Charles Bombardier designs things. Fantastical things, like a robotic hockey referee, a tugboat that creates waves for surfing competitions, and magnet-propelled rollercoaster in which riders hurtle above the track in a metal sphere. He calls that one the “Pinball”, for obvious, frightening reasons. Clearly, then, here’s the man to rethink mass transportation.

It is worth noting that Bombardier is no crank. His last name and early career belong to the Canadian maker of trains, planes and snowmobiles, and he is an influential design thinker and angel investor. Toronto’s Globe & Mail publishes many of his ideas in its “Prototypes” section, and it was that publication that asked him to reinvent the buses of the Toronto Transit Commission.

The result is the Xoupir (pronounced “super”), a slippery electric fantasy that might make riding the bus sexy. Electric motors would power the four drive wheels in its Batmobile-like back end, and the bus would charge wirelessly though induction coils, hidden under the street, which would only power up when the bus passed over them. Roof-mounted, flexible solar panels would power the on-board WiMax station, providing ultra-fast wifi to bus riders and any commuters or residents within a mile radius.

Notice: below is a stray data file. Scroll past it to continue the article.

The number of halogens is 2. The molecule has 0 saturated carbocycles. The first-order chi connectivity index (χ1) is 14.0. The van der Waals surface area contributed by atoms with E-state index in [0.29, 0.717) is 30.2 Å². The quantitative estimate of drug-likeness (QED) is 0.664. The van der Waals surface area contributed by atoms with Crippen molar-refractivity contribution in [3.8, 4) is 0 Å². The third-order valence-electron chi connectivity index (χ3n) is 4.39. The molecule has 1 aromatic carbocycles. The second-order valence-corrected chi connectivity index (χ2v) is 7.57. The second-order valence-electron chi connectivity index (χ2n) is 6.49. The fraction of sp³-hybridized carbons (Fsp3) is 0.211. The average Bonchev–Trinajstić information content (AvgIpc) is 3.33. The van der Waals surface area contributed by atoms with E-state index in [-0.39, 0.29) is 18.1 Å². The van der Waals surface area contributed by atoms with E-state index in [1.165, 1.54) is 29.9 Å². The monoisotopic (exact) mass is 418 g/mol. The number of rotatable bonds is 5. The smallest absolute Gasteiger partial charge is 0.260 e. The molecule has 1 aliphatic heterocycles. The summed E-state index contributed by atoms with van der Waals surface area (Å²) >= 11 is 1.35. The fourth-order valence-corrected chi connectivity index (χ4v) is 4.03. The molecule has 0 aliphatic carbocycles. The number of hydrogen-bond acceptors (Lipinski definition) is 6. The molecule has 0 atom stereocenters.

Meanwhile, windows would change opacity as conditions warrant, while the body – skinned with organic light-emitting diodes, or OLEDs – would rotate through different adverts to passersby, in the manner of the memorable Toyota Fun Vii Concept of 2012. It goes without saying that there would be a smartphone app or biometric reader to pay ride fares.

Perhaps the most outrageous aspect of the Xoupir is this: it is based entirely on existing technology. True, induction is not the most efficient charging method, and there are no public roads of any substantial length with embedded charging coils at the moment. But if a charging roadway were ever commissioned at the municipal level, it will occur on a dedicated line – one, perhaps, reserved for municipal buses. Private buses already use high-powered wifi, so delivering more of it, to more people, seems wholly feasible. And that Minority Report-style personalised ad-delivery system, via OLED screens? The transport authority might as well reap the financial benefit from such highly targeted tech.

The public transportation of the future may not look like the Xoupir, but it surely will have an awful lot of its parts. Might as well get on board.

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